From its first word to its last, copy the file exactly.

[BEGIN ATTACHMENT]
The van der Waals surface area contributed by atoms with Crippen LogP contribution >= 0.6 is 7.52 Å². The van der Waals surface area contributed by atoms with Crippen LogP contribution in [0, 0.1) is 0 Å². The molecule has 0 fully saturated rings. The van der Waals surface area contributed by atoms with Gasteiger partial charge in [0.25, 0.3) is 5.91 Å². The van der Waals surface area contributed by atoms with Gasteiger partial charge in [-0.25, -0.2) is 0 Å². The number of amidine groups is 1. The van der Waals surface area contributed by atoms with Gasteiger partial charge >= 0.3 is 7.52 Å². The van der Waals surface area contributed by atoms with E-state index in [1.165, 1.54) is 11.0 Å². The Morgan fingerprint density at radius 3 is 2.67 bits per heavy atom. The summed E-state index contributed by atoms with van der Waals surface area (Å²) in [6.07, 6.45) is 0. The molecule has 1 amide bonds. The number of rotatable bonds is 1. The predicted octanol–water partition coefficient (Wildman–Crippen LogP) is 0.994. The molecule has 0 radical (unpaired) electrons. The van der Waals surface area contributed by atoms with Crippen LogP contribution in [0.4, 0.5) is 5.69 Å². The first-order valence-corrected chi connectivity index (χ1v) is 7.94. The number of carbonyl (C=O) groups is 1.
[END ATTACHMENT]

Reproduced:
The van der Waals surface area contributed by atoms with Crippen LogP contribution >= 0.6 is 7.52 Å². The van der Waals surface area contributed by atoms with Crippen LogP contribution in [0, 0.1) is 0 Å². The molecule has 0 fully saturated rings. The van der Waals surface area contributed by atoms with Gasteiger partial charge in [0.25, 0.3) is 5.91 Å². The van der Waals surface area contributed by atoms with Gasteiger partial charge in [-0.25, -0.2) is 0 Å². The number of amidine groups is 1. The van der Waals surface area contributed by atoms with Gasteiger partial charge >= 0.3 is 7.52 Å². The van der Waals surface area contributed by atoms with E-state index in [1.165, 1.54) is 11.0 Å². The Morgan fingerprint density at radius 3 is 2.67 bits per heavy atom. The summed E-state index contributed by atoms with van der Waals surface area (Å²) in [6.07, 6.45) is 0. The molecule has 1 amide bonds. The number of rotatable bonds is 1. The predicted octanol–water partition coefficient (Wildman–Crippen LogP) is 0.994. The molecule has 0 radical (unpaired) electrons. The van der Waals surface area contributed by atoms with Crippen LogP contribution in [0.4, 0.5) is 5.69 Å². The first-order valence-corrected chi connectivity index (χ1v) is 7.94. The number of carbonyl (C=O) groups is 1.